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UPDATE: The City of Winnipeg is now set to release its Poverty Reduction Strategy on Wednesday, November 17, 2021 (NOT on October 20, 2021 as we had hoped)

On Wednesday, October 20, On Wednesday, November 17 the Executive Policy Committee of Winnipeg City Council will be considering the City’s first Poverty Reduction Strategy. The final draft of the document will be made public Nov 15th and Right to Housing will share it out, along with our thoughts. But in the meantime, here is what you need to know:

We need our City Council to pass, and then push to implement a bold and effective Poverty Reduction Strategy. This strategy will go nowhere without the resources and staffing required to implement it and no progress can be measured without the inclusion of targets and timelines.

Strategy creation

Since 2018, Winnipeg’s Poverty Reduction Strategy has been in development. Community members and housing experts, including Right to Housing, have given input into what needs to be done to reduce and eventually eliminate poverty in our city. Housing has been identified by the City as one of two foundational pillars in the elimination of poverty, and housing as a critical need was affirmed throughout the community engagement process. 

The need for Housing in Winnipeg

City Council’s own Housing Needs Assessment, reports over 1,500 people without homes in our city and at least 34,625 households in core housing need – living in housing that is unaffordable, overcrowded, unsafe or in serious disrepair, and are unable to find suitable homes they can afford. 

The City of Winnipeg – A housing department of one

Despite the growing crisis, the City of Winnipeg has one of the smallest housing departments of all major Canadian cities relative to its population, with just one full-time staff dedicated to supporting the development of new rental housing. Edmonton has 20 staff, Hamilton has 9 staff, and Regina has twice as many staff as Winnipeg despite being one-quarter the size. 

A Strategy that will make a difference

An effective strategy to reduce poverty must include targets and the resources necessary to achieve them. To end housing need in Winnipeg, the Poverty Reduction Strategy must:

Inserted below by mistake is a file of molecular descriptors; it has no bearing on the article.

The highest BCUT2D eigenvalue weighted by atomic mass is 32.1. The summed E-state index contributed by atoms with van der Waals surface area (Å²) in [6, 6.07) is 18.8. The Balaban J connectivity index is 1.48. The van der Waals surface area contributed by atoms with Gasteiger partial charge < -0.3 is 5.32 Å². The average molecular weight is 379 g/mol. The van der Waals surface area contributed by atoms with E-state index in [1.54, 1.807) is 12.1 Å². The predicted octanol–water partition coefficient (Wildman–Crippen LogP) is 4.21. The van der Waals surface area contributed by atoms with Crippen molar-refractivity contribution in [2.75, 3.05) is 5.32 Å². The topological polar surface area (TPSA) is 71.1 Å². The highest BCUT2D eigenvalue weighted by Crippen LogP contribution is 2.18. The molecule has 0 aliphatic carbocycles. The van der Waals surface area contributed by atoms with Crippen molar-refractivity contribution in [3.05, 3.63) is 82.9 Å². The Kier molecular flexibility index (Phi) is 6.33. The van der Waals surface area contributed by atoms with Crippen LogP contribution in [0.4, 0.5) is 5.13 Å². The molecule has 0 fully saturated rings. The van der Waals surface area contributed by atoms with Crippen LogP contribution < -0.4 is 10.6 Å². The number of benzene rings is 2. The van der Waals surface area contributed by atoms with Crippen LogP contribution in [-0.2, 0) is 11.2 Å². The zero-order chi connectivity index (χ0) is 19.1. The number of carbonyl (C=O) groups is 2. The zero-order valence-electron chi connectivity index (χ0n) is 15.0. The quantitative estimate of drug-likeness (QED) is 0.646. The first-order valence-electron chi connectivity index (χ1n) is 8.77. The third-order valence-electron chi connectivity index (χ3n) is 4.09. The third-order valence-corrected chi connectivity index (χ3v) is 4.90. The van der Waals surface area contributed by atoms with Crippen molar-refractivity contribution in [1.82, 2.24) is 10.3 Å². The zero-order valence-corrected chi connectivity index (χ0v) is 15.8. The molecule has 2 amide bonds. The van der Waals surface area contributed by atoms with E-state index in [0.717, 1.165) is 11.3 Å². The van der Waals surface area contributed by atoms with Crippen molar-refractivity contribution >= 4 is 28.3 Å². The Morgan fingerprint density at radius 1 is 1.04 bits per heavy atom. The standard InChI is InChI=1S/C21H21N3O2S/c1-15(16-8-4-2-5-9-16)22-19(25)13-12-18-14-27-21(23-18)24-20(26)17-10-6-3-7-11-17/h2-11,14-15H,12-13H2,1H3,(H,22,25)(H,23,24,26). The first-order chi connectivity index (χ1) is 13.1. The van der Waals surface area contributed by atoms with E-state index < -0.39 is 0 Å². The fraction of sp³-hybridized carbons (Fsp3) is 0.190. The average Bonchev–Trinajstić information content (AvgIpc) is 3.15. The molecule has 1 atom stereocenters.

• Staff a Housing Office

Fund at least 7 full-time staff (one per 100,000 residents, bringing Winnipeg staffing levels in line with comparable Canadian cities) to develop and implement the tools identified by the Housing Needs Assessment, facilitate the creation of new housing, and related programs to reach the following targets:

  • End homelessness in ten years

Produce at least 150 units of social or supportive housing annually for people experiencing homeless, using the tools identified by the Housing Needs Assessment, in partnership with other levels of government.

  • Eliminate Winnipeg’s core housing need 

In the next ten years, reduce the number of households in core housing need by 3,462 each year through the creation of new affordable and social housing, the provision of rent supports, and other programs in partnership with other levels of government.

The Poverty Reduction Strategy is an important step, however clear targets, along with the capacity to implement, need to be identified and included in the Strategy in order to hold the City accountable and measure outcomes. 

Call to Action – Help make this happen

You can join the Right to Housing Coalition in pressing our City Council to end housing need in Winnipeg…

First (but not last)

Share this post to your Facebook, Instagram and Twitter

Second (most important)

Contact your City Councillor and Mayor Bowman and ask them to pass the Poverty Reduction Strategy at EPC with the resources and staffing required to make it happen.

*Executive Policy Committee of City Council: Mayor Bowman and councillors, Allard, Browaty, Gillingham, Gilroy, Mayes and Rollins